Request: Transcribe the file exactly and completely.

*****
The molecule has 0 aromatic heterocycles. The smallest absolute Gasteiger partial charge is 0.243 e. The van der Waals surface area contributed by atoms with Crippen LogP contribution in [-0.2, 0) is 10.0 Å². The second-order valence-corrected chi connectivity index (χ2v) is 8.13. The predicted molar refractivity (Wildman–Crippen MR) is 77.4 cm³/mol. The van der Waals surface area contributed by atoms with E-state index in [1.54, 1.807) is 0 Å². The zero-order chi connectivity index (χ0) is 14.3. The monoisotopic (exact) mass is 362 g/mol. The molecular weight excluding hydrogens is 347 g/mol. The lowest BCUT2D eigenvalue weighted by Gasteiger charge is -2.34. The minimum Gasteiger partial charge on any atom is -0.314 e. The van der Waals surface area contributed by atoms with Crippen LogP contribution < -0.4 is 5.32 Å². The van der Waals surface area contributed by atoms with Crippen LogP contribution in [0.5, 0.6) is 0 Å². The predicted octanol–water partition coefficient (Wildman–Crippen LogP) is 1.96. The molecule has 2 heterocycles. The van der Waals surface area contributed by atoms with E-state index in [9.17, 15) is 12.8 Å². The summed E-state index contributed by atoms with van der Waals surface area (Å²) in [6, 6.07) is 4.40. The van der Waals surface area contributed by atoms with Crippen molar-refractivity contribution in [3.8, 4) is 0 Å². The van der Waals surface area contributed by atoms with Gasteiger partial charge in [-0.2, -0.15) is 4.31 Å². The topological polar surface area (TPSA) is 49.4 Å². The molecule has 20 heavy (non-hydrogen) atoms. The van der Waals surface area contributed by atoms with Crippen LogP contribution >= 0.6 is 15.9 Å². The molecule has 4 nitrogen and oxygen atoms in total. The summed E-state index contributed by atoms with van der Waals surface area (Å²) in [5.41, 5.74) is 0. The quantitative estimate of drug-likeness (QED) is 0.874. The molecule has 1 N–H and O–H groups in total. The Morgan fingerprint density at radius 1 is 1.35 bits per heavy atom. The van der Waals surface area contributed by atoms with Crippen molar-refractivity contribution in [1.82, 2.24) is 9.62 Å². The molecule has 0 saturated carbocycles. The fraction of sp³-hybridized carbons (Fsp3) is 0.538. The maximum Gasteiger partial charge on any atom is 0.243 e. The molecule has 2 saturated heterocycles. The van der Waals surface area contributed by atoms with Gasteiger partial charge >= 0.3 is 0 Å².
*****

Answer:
The molecule has 0 aromatic heterocycles. The smallest absolute Gasteiger partial charge is 0.243 e. The van der Waals surface area contributed by atoms with Crippen LogP contribution in [-0.2, 0) is 10.0 Å². The second-order valence-corrected chi connectivity index (χ2v) is 8.13. The predicted molar refractivity (Wildman–Crippen MR) is 77.4 cm³/mol. The van der Waals surface area contributed by atoms with E-state index in [1.54, 1.807) is 0 Å². The zero-order chi connectivity index (χ0) is 14.3. The monoisotopic (exact) mass is 362 g/mol. The molecular weight excluding hydrogens is 347 g/mol. The lowest BCUT2D eigenvalue weighted by Gasteiger charge is -2.34. The minimum Gasteiger partial charge on any atom is -0.314 e. The van der Waals surface area contributed by atoms with Crippen LogP contribution < -0.4 is 5.32 Å². The van der Waals surface area contributed by atoms with Crippen LogP contribution in [0.5, 0.6) is 0 Å². The predicted octanol–water partition coefficient (Wildman–Crippen LogP) is 1.96. The molecule has 2 heterocycles. The van der Waals surface area contributed by atoms with E-state index in [9.17, 15) is 12.8 Å². The summed E-state index contributed by atoms with van der Waals surface area (Å²) in [6, 6.07) is 4.40. The van der Waals surface area contributed by atoms with Crippen molar-refractivity contribution in [3.8, 4) is 0 Å². The van der Waals surface area contributed by atoms with Gasteiger partial charge in [-0.2, -0.15) is 4.31 Å². The topological polar surface area (TPSA) is 49.4 Å². The molecule has 20 heavy (non-hydrogen) atoms. The van der Waals surface area contributed by atoms with Crippen LogP contribution >= 0.6 is 15.9 Å². The molecule has 4 nitrogen and oxygen atoms in total. The summed E-state index contributed by atoms with van der Waals surface area (Å²) in [5.41, 5.74) is 0. The quantitative estimate of drug-likeness (QED) is 0.874. The molecule has 1 N–H and O–H groups in total. The Morgan fingerprint density at radius 1 is 1.35 bits per heavy atom. The van der Waals surface area contributed by atoms with Crippen molar-refractivity contribution in [1.82, 2.24) is 9.62 Å². The molecule has 0 saturated carbocycles. The fraction of sp³-hybridized carbons (Fsp3) is 0.538. The maximum Gasteiger partial charge on any atom is 0.243 e. The molecule has 2 saturated heterocycles. The van der Waals surface area contributed by atoms with Gasteiger partial charge >= 0.3 is 0 Å².